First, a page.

Send to

Choose Destination
See comment in PubMed Commons below
Nature. 1994 Jul 28;370(6487):309-11.

Transcriptional repression directed by the yeast alpha 2 protein in vitro.

Author information

  • 1Department of Biochemistry and Biophysics, University of California, San Francisco 94143-448.


The alpha 2 protein, a homeodomain protein involved in specifying cell type in the budding yeast Saccharomyces cerevisiae, is a transcriptional repressor. alpha 2 binds cooperatively with Mcm1, a serum response factor-related protein, to the a-specific gene operator. The alpha 2-Mcm1 complex in turn recruits Ssn6 and Tup1 to the operator, and we believe that these latter two proteins are responsible for the transcriptional repression. Placement of the a-specific gene operator in any of a variety of positions upstream of a test promoter leads to repression of that promoter in vivo. In this respect, the a-specific gene operator resembles a negatively acting enhancer. Here we describe the in vitro reconstitution of this example of negative control from a distance. We observe repression in vitro in the absence of exogenously added activator protein and on templates that lack binding sites for known activator proteins, and we infer that alpha 2-directed repression acts on the general transcription machinery.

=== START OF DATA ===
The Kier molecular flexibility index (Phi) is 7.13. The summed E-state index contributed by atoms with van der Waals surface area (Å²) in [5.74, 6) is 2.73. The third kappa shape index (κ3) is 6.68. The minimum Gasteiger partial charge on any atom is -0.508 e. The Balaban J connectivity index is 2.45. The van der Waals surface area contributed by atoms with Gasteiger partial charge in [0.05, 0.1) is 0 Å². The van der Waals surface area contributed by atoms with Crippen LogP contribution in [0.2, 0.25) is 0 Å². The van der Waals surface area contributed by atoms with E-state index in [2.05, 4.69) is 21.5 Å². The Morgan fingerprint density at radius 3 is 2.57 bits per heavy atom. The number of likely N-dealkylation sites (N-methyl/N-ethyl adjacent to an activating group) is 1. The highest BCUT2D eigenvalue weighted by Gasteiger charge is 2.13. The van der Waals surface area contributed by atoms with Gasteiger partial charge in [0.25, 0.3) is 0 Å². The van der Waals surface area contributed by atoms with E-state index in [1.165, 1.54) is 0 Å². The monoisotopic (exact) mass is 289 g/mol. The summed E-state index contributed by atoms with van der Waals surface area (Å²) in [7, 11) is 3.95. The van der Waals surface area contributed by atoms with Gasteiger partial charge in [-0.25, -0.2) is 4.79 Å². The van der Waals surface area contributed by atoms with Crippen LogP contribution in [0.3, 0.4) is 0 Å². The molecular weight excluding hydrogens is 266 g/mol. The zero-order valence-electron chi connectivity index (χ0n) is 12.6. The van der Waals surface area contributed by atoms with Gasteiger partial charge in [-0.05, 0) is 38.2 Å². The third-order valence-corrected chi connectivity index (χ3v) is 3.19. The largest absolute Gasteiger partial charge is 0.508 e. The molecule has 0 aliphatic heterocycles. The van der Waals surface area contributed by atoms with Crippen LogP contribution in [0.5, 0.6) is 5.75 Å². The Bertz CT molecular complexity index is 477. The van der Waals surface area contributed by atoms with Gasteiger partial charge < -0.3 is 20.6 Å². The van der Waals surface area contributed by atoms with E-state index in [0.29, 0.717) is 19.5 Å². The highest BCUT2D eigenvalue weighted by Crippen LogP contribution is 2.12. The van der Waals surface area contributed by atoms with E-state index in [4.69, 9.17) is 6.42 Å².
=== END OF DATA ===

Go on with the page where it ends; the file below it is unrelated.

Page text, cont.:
[PubMed - indexed for MEDLINE]

LinkOut - more resources

Full Text Sources

Other Literature Sources

Molecular Biology Databases

PubMed Commons home

PubMed Commons

How to join PubMed Commons

    Supplemental Content

    Full text links

    Icon for Nature Publishing Group
    Loading ...
    Write to the Help Desk